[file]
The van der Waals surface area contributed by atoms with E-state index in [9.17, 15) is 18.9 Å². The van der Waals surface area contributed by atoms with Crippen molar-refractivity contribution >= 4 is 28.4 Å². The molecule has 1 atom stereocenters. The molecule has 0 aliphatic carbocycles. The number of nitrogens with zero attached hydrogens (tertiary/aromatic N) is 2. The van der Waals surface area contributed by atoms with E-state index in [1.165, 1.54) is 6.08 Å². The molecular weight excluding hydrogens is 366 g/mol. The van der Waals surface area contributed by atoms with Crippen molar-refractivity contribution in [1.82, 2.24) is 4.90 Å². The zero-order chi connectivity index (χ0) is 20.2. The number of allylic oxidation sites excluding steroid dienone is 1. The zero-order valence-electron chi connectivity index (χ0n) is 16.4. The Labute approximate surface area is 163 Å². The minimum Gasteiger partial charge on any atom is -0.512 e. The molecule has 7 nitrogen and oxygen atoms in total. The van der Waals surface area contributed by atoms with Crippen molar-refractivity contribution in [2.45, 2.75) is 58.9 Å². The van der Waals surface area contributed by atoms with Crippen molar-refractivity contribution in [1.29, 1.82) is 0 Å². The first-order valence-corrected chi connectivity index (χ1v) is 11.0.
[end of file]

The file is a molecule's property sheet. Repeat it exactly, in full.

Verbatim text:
The van der Waals surface area contributed by atoms with E-state index in [9.17, 15) is 18.9 Å². The van der Waals surface area contributed by atoms with Crippen molar-refractivity contribution >= 4 is 28.4 Å². The molecule has 1 atom stereocenters. The molecule has 0 aliphatic carbocycles. The number of nitrogens with zero attached hydrogens (tertiary/aromatic N) is 2. The van der Waals surface area contributed by atoms with E-state index in [1.165, 1.54) is 6.08 Å². The molecular weight excluding hydrogens is 366 g/mol. The van der Waals surface area contributed by atoms with Crippen molar-refractivity contribution in [1.82, 2.24) is 4.90 Å². The zero-order chi connectivity index (χ0) is 20.2. The number of allylic oxidation sites excluding steroid dienone is 1. The zero-order valence-electron chi connectivity index (χ0n) is 16.4. The Labute approximate surface area is 163 Å². The minimum Gasteiger partial charge on any atom is -0.512 e. The molecule has 7 nitrogen and oxygen atoms in total. The van der Waals surface area contributed by atoms with Crippen molar-refractivity contribution in [2.45, 2.75) is 58.9 Å². The van der Waals surface area contributed by atoms with Crippen molar-refractivity contribution in [1.29, 1.82) is 0 Å². The first-order valence-corrected chi connectivity index (χ1v) is 11.0.